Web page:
By: Ann Rogerson, Registered Psychotherapist (Qualifying)
“Beach body ready” the caption reads as I scroll through social media. Seems the body based captions have once again emerged from their winter slumber. Am I beach body ready? I think. Wait. Was I influenced that easily? The answer is yes, and if you’re reading this, maybe you have been too. Unfortunately this is only one of numerous examples that I could use to illustrate how we all experience social pressures to conform to unrealistic body standards. Not surprisingly, when faced with unrealistic standards of beauty, we may start to feel down on ourselves for how we perceive our body. Perhaps we experience unpleasant feelings towards our body too – shame, embarrassment, disgust, anger, or sadness.
These two components 1) how we visualize our body and 2) how we feel about our body are what make up body image (Slade, 1994). Given the kind of pressures we experience day to day on social media, from family or friends, and with diet culture, most of us have experienced poor body image at some point in time.
If you’ve experienced poor body image you can likely relate to some of the harmful impacts; unhealthy eating habits, excessive exercise, low esteem, depression, as well as disorders such as body dysmorphia. It’s no wonder researchers such as Dittmar (2009) suggest that, “body image is a core aspect of physical and mental wellbeing” (p.2).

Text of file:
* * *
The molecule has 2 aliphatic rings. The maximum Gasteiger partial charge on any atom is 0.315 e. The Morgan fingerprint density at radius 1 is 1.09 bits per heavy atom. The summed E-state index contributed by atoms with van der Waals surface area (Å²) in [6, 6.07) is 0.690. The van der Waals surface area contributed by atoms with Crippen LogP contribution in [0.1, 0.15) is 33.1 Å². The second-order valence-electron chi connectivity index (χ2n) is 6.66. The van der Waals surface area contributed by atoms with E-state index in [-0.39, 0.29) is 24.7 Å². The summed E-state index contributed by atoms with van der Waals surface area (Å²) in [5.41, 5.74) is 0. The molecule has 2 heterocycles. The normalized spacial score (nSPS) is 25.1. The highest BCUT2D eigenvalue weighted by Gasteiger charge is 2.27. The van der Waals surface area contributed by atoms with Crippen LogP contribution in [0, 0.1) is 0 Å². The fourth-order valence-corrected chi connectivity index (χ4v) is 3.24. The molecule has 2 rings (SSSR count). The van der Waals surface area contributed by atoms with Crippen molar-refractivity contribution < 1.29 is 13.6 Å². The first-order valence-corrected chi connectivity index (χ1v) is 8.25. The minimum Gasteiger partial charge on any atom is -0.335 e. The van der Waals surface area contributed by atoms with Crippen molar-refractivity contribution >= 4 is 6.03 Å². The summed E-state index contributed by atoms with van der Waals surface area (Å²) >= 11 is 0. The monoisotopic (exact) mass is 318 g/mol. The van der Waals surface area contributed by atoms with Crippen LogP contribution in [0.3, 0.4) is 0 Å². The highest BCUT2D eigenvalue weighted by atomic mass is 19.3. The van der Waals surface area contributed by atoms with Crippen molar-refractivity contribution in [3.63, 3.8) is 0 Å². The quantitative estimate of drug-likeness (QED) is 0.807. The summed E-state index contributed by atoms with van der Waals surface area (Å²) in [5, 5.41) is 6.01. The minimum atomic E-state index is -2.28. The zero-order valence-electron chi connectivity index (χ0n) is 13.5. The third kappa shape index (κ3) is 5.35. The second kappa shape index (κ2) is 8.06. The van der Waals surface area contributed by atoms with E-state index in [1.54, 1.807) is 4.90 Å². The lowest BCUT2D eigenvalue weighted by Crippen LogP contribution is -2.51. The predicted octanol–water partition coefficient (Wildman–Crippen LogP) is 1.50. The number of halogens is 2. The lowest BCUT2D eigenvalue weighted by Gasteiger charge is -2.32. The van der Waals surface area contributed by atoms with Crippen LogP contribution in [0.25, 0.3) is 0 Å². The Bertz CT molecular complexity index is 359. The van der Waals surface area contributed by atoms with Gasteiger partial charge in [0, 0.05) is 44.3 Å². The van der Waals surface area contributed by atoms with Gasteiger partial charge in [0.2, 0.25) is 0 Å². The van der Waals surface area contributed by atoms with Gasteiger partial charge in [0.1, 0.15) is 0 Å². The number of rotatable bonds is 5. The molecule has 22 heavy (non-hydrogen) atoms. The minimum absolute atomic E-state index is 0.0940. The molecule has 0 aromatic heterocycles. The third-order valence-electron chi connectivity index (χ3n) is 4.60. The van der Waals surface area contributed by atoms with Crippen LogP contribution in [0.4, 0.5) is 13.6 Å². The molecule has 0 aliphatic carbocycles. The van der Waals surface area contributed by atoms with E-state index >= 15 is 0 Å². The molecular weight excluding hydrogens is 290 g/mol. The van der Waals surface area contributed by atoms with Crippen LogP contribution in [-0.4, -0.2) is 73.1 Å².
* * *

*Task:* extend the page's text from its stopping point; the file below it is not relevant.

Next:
Now that we’ve defined body image and potential harmful effects of poor body image, you might be wondering “well, how can I go about actually improving my body image?”. That’s what this blog series is all about.
To guide this blog series, we will follow research by Avalos et al. (2005), and Menzel & Levine (2011) who similarly suggest that positive body image includes the following components:
- Acceptance and appreciation of the body
- Understanding the needs of your body and attending to them, and
- Being aware of and dismissing unrealistic body standards.
As you can probably guess, one blog simply isn’t enough to appropriately highlight each of three components. We’re going to take it component by component, with each new blog highlighting one aspect of positive body image and how you can practice it.
In addition to a blog series, we’re also going to host 4 virtual workshops where we will meet as a group to discuss and explore the components of positive body image. A registration form and dates will be available soon on our website. If you’re looking for a welcoming and non-judgemental community to explore positive body image, you’re in the right place.
Note: There are numerous tools and interventions available when it comes to working with body image – what works for one may not work for another. Like any new relationship, developing a healthy relationship with how you perceive and feel about your body can take time. For professional, tailored support, we invite you to reach out to a therapist here at Redbird Therapy.
Avalos, L., Tylka, T. L., & Wood-Barcalow, N. (2005). The Body Appreciation Scale: Development and psychometric evaluation. Body Image, 2, 285–297.
Dittmar. (2009). How Do “Body Perfect” Ideals in the Media Have a Negative Impact on Body Image and Behaviors? Factors and Processes Related to Self and Identity. Journal of Social and Clinical Psychology, 28(1), 1–8. https://doi.org/10.1521/jscp.2009.28.1.1
Slade. (1994). What is body image? Behaviour Research and Therapy, 32(5), 497–502. https://doi.org/10.1016/0005-7967(94)90136-8
Menzel, J. E., & Levine, M. P. (2011). Embodying experiences and the promotion of positive body image: The example of competitive athletics.